System File Checker

An inability to boot Windows might be caused by defective or replaced system files. To repair essential Windows data, open up a command prompt and type in

sfc /scannow
. This replaces all non-default OS files with the original ones and should get you back to normal in no time.

Autoruns

If Windows fails to boot because of a defective file (which will usually produce an error such as "Failed to load library xyz.dll"), try excluding this specific file from bootup. To do so, use Sysinternals Autoruns, try to find the file that's giving you trouble, and uncheck it.

Restore Windows logon

A third-party tool or a virus might have replaced your standard Windows shell (explorer.exe) with a different shell. Try to run Safe Mode and open up regedit.exe; if you don't see your desktop, use Ctrl-Alt-Del and open Task Manager to run regedit. Go to HKEY_LOCAL_MACHINE -> SOFTWARE -> Microsoft -> Windows NT -> CurrentVersion -> Winlogon, double-click Shell, and replace whatever is there with "explorer.exe".

Startup Repair

As we discussed earlier, Windows Vista and Windows 7 include the Windows Recovery Environment, or WinRE. If Windows fails to boot, WinRE should automatically launch its Startup Repair feature, which will try to repair corrupt disk data (using a superficial

chkdsk
check), restore the partition table, and fix boot configuration data (BCD). If it can't help, Startup repair asks you to restore the last system restore point.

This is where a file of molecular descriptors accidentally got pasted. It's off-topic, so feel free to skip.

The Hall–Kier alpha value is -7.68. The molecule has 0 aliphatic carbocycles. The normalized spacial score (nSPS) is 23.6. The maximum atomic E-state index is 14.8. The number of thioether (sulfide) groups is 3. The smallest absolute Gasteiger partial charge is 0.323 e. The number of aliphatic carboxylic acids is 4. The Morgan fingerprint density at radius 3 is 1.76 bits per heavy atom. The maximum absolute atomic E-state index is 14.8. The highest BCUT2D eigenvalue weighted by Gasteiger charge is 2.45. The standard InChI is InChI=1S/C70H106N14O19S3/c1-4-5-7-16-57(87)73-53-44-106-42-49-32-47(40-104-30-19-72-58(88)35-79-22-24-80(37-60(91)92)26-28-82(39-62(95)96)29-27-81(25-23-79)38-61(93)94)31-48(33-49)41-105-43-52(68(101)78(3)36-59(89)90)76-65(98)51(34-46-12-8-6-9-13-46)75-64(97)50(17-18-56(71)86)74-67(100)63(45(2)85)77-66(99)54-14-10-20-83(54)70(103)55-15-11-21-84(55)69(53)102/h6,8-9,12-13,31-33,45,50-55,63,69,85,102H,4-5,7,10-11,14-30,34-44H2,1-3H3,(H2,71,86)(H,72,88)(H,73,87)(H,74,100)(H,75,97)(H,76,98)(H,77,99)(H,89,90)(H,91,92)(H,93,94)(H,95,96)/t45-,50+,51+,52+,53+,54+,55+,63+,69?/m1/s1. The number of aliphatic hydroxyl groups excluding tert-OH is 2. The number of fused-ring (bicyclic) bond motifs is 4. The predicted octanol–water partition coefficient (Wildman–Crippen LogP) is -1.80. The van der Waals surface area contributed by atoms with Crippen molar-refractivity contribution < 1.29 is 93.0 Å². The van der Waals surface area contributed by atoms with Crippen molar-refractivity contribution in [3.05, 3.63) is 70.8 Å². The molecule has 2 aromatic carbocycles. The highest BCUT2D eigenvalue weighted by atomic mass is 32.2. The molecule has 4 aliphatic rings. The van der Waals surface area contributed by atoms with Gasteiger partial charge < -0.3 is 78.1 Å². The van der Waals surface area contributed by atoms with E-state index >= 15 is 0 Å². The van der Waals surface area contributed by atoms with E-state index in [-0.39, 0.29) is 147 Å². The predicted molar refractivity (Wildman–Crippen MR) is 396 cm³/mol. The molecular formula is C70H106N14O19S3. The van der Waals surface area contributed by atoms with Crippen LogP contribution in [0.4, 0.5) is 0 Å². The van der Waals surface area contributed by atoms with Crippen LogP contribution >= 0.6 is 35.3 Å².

As Startup Repair combines several troubleshooting techniques into one, it's likely to solve most boot problems. Check out Microsofts Technet to get a detailed overview on what gets fixed once you run Startup Repair.

boot6.jpg
Startup Repair goes to work

Use WinRE for full-on troubleshooting

Startup Repair didn't work? Then the root of your problem lies much deeper. It's likely that some essential master boot information, registry information, or file system data got very screwed up. For that, you need to use the full power of Windows Recovery Environment. Simply boot from your DVD, CD, or thumb drive (as described in above) to enter WinRE. From here, you should first try an older restore point. If that fails, walk through these steps to get your system up and running again.

Run chkdsk with its most thorough options

As mentioned above, Startup Repair runs a very basic version of

chkdsk
, which tries to find filesystem metadata corruption. While that's a good place to start, it's not anywhere as effective as running the utility with its more thorough options. For that, go to the command prompt and enter
chkdsk X: /f /r /b
(replacing the
X
with the driver letter from your system drive -- note that WinRE might have assigned D: or E:, and not C:, to your system drive). By performing this thorough
chkdsk
, you'll fix all errors on your hard disk, such as file system metadata and security descriptors.
chkdsk
will also check the entire volume for bad clusters, recover what's there to recover, and mark the clusters as bad in order to avoid new information being written to them.

Run memory diagnostics

Windows Memory Diagnostics, also part of WinRE, finds defective memory modules. Launch it and set it to "Restart now and check for problems." If it finds anything and you've got more than one RAM chip, try to remove one of the modules to see which one's not working.

Use the offline System File Checker